A dozen agencies attended “Los Angeles Innovates — Meeting New Demands for Access to Healthcare,” an event sponsored by the Institute for Innovation and Health at UCLA to share what many agencies and institutions are doing to help community residents.
“The goal is to make sure we quickly adopt what is working,” said Dr. David Feinberg, president of UCLA Health System and chief executive officer for the UCLA Hospital System, who spoke to health care administrators and staff at the event. “We need to copy shamelessly from each other.”
Dr. David Feinberg, president of UCLA Health System and CEO for the UCLA Hospital System, tells a gathering of health agency administrators and staffers that UCLA's goal is to share innovations in health care broadly.
The event was held in the new Martin Luther King, Jr. Community Hospital in South Los Angeles, which is set to open next year and features a variety of innovations, including “smart beds” that alert a nurse’s mobile device if a patient lowers the rail on a hospital bed.
Dr. Elaine Batchlor, chief executive officer of the new hospital, said she was proud to host the gathering as “innovation is the cornerstone of the work we’re doing to launch this hospital,” which is being opened in a partnership between the County of Los Angeles and the University of California.
“We want to transform health care for the community, and we’re here to learn from each other the best ways to improve our operations,” Batchlor said.
Molly Coye, UCLA’s chief innovation officer, stressed that if a program is working well at UCLA, for example, the strategy should be openly available so that health care agencies are not constantly reinventing the wheel.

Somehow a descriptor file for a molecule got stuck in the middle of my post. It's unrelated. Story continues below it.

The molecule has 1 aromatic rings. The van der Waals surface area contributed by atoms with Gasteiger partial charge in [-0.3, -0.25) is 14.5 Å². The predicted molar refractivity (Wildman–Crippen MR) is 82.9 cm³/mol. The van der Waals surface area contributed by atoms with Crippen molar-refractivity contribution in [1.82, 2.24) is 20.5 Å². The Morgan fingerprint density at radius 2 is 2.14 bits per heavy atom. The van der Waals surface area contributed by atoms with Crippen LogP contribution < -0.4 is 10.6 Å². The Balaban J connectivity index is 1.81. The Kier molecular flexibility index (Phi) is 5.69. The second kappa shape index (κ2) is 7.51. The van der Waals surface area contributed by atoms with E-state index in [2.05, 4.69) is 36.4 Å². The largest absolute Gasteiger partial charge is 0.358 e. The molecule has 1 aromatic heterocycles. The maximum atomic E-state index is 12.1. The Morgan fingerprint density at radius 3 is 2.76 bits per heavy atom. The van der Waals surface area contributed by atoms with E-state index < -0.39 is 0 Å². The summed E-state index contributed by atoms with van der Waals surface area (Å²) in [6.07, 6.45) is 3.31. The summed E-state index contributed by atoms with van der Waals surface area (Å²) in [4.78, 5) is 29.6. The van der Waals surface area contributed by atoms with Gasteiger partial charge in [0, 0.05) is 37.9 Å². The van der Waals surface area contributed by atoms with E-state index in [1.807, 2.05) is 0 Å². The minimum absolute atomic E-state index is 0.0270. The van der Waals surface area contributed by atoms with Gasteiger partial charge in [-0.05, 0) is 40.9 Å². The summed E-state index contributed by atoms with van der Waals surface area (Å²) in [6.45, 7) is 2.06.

“What innovation is about is taking something new that is not widely spread and spreading it further,” Coye said, adding that one such innovation designed to make end-of-life better for the elderly also reduces health care costs by 30-45 percent.
“We want to be able to ask in five years: Are people doing better? Are they getting more able to manage their own lives? Are they staying in their own homes longer? Do they have better access to care?” Coye said. “If we can decrease emergency room visits and hospitalizations and decrease health care costs, we’ll be able to reach more people who need help because we’re spending less on the patients we’re treating now.”
One such innovation shared at the event was UCLA’s Alzheimer’s and Dementia Care Program, which provides comprehensive and coordinated care and services for patients. A nurse practitioner develops an individualized care plan for each patient, with referrals to neurologists, psychiatrists and geriatric specialists for consultation and medication adjustments. The goal is to help caregivers navigate the health care system and avoid costly hospitalization and emergency room visits.
The program has helped more than 700 patients to date, said Leslie Chang Evertson, a care manager in the program.
“We’ve found that the program makes patients and caregivers feel supported,” she said. “We help improve their ability to provide quality care within the home for as long as possible.”
Other programs highlighted at the event include: